After you have conducted the above research and you are satisfied with the results the final step should be to make sure that any private personal information submitted is protected and that your online transactions are secure. Make sure that the particular website has a well stated privacy policy assuring you that your information will not be shared with or sold to anyone for the purpose of marketing thus making you a target for spam e-mailing. Also make sure that your online credit card purchase is secure to protect yourself from identity theft. This can generally be done by looking for the lock icon to the right of the address bar of your browser before entering your credit card and other transaction information. Since credit card transactions can never be 100% secure because of what might happen to the information after is retrieved from the system, it is reasonable to find out whether or not the pharmacy will accept other forms of payment or even file with your insurance company.

In summary, do the necessary and appropriate investigation of an online pharmacy before buying medications online so as to optimize the likelihood of a medically, legally, financially and emotionally safe buying experience.

Disclaimer: This article is for informational purpose only and is not intended to be legal advice or a substitute for medical consultation with a qualified professional. If you are seeking legal advice or are unsure about your medical condition you should consult an attorney and/or physician.

The Advantages of Choosing a Pharmacy Career

Pharmacists deal with the preparation and dispensing of prescription drugs. Many are also responsible for the research and development of new medications, some being capable of stopping major diseases. They are required to complete many years of schooling and training in order to obtain their level of responsibility. But there are a number of advantages to choosing a pharmacy career.

One definite perk of this career is the potential to travel to exotic places. Pharmacists are often asked to travel to various places in order to study the medical benefits of plants and drugs there. They also get to attend pharmaceutical conventions all over the world to learn about new prescription breakthroughs and methods.

Another benefit of being a pharmacist is the job security involved. A career in pharmaceuticals is one of the country’s most sought after jobs. In times of economic downturn and recessions, a pharmacists knows that his job is safe and secure. Almost one hundred percent of pharmacy school students find work in the field within their first year of graduation.

If helping others is a passion of yours then a career in pharmacy may be right for you. Pharmacists are some of the most trusted people in their towns. They carefully handle a person’s medication and are able to answer any questions about them. They are also responsible that each and every person who receives their medicine is aware of how to take it. People with allergic reactions or other problems with their medicine can turn to their pharmacist for help.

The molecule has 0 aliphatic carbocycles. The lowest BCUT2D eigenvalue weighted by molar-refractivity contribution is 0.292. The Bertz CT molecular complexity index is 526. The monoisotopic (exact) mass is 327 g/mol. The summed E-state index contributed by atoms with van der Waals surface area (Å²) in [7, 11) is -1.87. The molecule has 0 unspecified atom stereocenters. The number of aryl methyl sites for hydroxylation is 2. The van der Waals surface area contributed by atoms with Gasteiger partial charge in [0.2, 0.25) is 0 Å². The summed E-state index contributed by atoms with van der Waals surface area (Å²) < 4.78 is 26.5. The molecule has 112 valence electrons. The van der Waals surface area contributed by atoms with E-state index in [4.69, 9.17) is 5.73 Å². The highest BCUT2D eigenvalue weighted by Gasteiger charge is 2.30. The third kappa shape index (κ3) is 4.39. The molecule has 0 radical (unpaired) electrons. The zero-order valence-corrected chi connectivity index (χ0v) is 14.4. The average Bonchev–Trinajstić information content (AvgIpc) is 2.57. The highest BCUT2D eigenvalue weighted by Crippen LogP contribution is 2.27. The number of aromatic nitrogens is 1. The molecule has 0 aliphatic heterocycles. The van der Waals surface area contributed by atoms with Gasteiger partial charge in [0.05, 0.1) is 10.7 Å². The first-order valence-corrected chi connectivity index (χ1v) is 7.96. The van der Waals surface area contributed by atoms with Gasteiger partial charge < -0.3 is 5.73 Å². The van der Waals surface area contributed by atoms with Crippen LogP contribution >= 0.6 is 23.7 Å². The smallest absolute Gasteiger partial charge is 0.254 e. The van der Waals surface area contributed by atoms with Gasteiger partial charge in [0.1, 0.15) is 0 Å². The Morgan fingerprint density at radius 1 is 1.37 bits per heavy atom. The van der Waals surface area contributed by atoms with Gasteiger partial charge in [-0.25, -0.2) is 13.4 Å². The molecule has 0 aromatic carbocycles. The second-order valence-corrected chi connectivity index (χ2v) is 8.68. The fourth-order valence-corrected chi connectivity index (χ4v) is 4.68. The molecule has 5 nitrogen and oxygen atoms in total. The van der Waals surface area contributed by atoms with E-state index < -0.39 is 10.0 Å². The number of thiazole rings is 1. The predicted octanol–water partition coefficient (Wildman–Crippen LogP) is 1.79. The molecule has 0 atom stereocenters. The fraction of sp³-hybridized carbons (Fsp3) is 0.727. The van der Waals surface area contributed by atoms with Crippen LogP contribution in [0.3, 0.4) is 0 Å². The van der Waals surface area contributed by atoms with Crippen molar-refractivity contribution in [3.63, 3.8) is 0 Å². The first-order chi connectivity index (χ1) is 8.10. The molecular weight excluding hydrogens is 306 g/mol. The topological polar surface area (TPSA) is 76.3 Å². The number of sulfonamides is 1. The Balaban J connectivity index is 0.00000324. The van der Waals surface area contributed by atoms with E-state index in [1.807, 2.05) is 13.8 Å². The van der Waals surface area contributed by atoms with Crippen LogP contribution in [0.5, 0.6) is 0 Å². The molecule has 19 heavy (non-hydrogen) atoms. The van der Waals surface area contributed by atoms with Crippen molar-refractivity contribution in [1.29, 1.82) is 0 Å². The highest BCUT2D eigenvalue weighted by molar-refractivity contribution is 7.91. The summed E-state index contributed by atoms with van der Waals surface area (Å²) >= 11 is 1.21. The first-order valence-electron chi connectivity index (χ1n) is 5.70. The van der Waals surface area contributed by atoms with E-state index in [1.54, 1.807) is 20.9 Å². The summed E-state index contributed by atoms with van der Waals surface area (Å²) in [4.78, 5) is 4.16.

Pharmacists also garner a great deal of respect from their own communities. As they are entrusted with the medical files of hundreds of citizens, people tend to trust and respect them. Pharmacists working around the clock to create and distribute stronger medicines are often viewed as heroes.

A huge benefit of becoming a pharmacist is the salary that’s involved. These career fields make quite a lot of money. Although the training is long and arduous, the result is being financially sound for the rest of your life. Along with the knowledge that you are changing lives, it’s not a bad payout.

Halting the spread of disease and infection is a large part of pharmacy careers. People who want to contribute to the fight of diseases should consider a career in this field. Some pharmacists spend a lot of time working in labs and other environments attempting to produce new drugs that can end diseases. Often, a breakthrough in a disease’s weakness or cure is discovered by a pharmacist. Curing life threatening illnesses is part of the job description.

In conclusion, there are many many advantages to choosing a career in pharmaceuticals. Many choose it for the chance to travel to exotic places. Others for the comfort knowing they have job security. And some choose it because they want to help others and cure horrible diseases. Pharmacists get to do all of this, on top of earning a comfortable living, after completing their schooling and training.

Does a Pharmacy Technician Career Offer Stability?

The recent shake up in the world economy was a wake up call for everyone. People who thought the economy couldn’t have been better, learned a hard lesson: The economy can and does fall when it is dependent on a few. A few months down the line, the ripple effects of this “mayhem” are still felt in many homes, families and companies. Many professionals were let go, “voluntarily retired”, or outright laid off. Companies such as Panasonic closed down over 200 plants in a short 3 months, while Citigroup, the parent company of Citibank and other subsidiaries has plans to lay off at least five thousand of its workers before the end of the 3rd quarter.

For some people, the damage done was so irreparable they had to resort selling their properties, cars, assets, withdrawing their kids from schools and even suicide as a last option. The present situation has got a lot of young adults and youths thinking more in terms of financially stable jobs that also has the potential of a lifelong career. One of these careers is the pharmacy technician.

While many people were being laid off their jobs in the banking and finance sectors, more pharmacy technicians were being hired to meet the rising demand for more hands and professionals in the health care sector. According to various medical news sources, the demand for pharmacy technicians is gradually increasing as more people fall sick nowadays compared to the ’70s and ’80s. Estimated surveys and statistics also show that as more people fall ill and more hands are needed, the demand for their services is bound to increase over the next 10 years.

For many people, the profession of the pharmacy technician is often placed on the same pedestal as a pharmacist. This however, is not true. Pharmacy technicians are like assistants to the pharmacists. They work alongside the pharmacist functioning and work as record keepers, aides to the pharmacists, getting patient records, and ensure make sure that all prescriptions are verified before delivery to the patients, keep and preserve medical files or data and can help in the application of the right labels to all prescriptions tendered.

Pharmacy technicians can work in the groceries, nursing homes, pharmacy shops, retails pharmacy shops, online pharmacies, hospitals, drug producing factories and everywhere the services of pharmacists are required. While they earn less than pharmacists, their annual salaries vary between twenty five thousand dollars a year to fifty thousand dollars ($25000 – $50000). And recent trends show that the salaries will increase with time as the demand for their services increase too.